Central bank chief’s businessman son, Ádám Matolcsy travels with a diplomatic passport
The luxurious life of central bank chief György Matolcsy’s youngest son, Ádám Matolcsy has been repeatedly reported in the newspapers. Home worth billions, fancy cars, private jets – these are the details from the life of a furniture maker in Hungary. Now it turns out that Matolcsy Jr. doesn’t have to bother with customs and passport control either, because for some reason the Ministry of Foreign Affairs thought he was entitled to a diplomatic passport. With visa-free entry, there are no customs checks, no queues and diplomatic immunity.
Direkt36 published a story about the rise and life of the Matolcsy circle in February, showing how they are helped by state business and personal connections to the current government. In the article, there is a photo of Bálint Somlai leaving the terminal with his family. Bálint Somlai is an entrepreneur dealing with billionaire businesses, friend of Ádám Matolcsy, and they share a passion for luxury vehicles as well.
The son of Hungary’s central bank chief owns a collection of Porsche 911 Targa cars. The four cars are estimated to be worth 60-70 million Hungarian forints (approximately 187,000-218,000 euros at today’s exchange rate). Ádám Matolcsy, the youngest son of György Matolcsy, is a businessman who has made his wealth by winning valuable public tenders.
The picture shows a young woman holding two passports: a “traditional” burgundy one and a green one. The latter is the colour of diplomatic passports.
Atlatszo has therefore asked the Ministry of Foreign Affairs in a FOI request in May to find out whether the passport holder is Ádám Matolcsy, Bálint Somlai or someone else. They did not reply to our questions until 4 July, citing the state of emergency. When they finally answered, it turned out that Ádám Matolcsy holds a diplomatic passport.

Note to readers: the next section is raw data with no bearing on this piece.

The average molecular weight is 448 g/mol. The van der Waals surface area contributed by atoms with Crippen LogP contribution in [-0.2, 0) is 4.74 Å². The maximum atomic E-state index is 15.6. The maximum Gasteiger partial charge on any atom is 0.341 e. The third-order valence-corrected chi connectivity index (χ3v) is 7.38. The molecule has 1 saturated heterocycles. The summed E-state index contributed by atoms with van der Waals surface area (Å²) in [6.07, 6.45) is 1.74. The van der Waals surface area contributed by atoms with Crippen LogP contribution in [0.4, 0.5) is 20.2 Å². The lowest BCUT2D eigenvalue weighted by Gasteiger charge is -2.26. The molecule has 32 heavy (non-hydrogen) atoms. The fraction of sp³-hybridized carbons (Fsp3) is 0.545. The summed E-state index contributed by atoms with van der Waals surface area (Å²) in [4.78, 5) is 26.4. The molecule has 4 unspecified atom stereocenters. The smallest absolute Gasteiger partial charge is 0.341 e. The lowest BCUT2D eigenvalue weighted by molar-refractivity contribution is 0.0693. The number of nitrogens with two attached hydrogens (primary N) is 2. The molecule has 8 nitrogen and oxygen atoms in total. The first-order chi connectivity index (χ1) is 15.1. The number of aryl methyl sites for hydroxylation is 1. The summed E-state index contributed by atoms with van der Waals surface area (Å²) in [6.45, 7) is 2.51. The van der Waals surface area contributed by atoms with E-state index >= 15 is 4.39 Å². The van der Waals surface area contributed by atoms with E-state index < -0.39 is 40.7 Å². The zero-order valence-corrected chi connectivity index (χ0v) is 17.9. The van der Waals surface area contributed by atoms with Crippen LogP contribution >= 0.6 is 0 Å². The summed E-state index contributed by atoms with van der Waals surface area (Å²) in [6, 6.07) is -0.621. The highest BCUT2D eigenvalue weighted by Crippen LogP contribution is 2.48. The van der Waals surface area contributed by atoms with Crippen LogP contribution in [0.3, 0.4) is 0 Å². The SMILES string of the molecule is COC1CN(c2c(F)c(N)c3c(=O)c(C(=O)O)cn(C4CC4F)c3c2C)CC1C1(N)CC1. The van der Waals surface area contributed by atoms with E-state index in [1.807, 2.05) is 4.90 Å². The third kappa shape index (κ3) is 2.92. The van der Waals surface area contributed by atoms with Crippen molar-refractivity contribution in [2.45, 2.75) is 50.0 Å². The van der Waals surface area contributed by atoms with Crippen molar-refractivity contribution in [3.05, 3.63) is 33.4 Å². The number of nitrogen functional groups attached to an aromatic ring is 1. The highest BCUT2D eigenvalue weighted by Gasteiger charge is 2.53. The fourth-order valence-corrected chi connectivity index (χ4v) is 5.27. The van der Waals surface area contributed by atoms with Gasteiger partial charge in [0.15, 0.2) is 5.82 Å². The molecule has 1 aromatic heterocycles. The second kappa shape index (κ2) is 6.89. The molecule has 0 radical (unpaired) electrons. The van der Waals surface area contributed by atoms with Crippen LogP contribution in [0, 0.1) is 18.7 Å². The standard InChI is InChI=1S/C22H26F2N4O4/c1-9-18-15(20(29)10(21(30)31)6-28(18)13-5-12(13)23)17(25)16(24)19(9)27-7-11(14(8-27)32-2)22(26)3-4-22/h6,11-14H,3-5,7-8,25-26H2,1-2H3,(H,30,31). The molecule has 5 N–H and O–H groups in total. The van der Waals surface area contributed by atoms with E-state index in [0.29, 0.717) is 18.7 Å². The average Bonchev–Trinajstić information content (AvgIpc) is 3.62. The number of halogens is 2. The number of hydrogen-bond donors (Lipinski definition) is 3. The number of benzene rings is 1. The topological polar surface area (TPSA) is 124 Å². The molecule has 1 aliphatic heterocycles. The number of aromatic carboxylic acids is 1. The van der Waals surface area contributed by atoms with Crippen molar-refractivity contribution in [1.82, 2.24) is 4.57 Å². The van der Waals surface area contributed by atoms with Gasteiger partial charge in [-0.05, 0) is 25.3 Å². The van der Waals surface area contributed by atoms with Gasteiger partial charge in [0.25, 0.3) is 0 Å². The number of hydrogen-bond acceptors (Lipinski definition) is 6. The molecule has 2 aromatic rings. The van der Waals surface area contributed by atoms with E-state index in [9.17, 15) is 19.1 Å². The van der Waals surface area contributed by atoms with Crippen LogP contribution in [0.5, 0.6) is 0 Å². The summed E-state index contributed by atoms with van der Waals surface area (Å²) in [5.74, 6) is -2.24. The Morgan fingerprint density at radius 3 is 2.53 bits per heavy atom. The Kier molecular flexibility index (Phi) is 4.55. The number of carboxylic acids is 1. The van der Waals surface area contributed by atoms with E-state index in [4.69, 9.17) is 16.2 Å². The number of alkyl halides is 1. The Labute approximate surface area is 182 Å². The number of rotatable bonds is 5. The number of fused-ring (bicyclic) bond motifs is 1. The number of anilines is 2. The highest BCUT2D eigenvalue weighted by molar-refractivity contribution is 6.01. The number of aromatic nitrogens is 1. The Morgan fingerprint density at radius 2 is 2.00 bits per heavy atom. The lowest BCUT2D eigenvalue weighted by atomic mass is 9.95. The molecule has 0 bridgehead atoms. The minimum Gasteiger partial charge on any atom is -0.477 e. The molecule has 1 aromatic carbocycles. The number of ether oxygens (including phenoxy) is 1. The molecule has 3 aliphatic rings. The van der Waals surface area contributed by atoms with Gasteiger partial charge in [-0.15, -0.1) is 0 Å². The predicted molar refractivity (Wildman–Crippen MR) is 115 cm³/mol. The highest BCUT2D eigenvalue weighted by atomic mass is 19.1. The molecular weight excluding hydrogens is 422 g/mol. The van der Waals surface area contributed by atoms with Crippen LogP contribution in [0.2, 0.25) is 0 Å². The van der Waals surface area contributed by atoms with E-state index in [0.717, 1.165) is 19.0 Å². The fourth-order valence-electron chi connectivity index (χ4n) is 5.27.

According to the Ministry, the son of the President of the Central Bank received the diplomatic passport under Act XII of 1998. 12 (2), which states that „a person who travels abroad on a diplomatic mission on behalf of the President of the Republic, the Prime Minister, the Speaker of Parliament or the Minister responsible for foreign policy, and a person whose passport has been authorised by the Minister responsible for foreign policy on the recommendation of the Minister exercising control (supervision) in an extremely justified case, may also be issued with a diplomatic passport valid only for the duration of his/her travel.”
It is not known why exactly Ádám Matolcsy received the valuable document, but he is not the only one to have received a passport from Péter Szijjártó’s ministry.
For example, football player Balázs Dzsudák also received the green document. In his case, the explanation was that „Balázs Dzsudzsák is the captain of the Hungarian national football team, and yes, he deserves the diplomatic passport”.
The Hungarian prime minister’s enigmatic spin doctor, Arpad Habony has a diplomatic passport – Atlatszo learned recently. The Ministry of Foreign Affairs and Trade confirmed that Habony got a diplomatic passport, it was issued on February 15, 2019, and it was granted to him by minister Peter Szijjártó.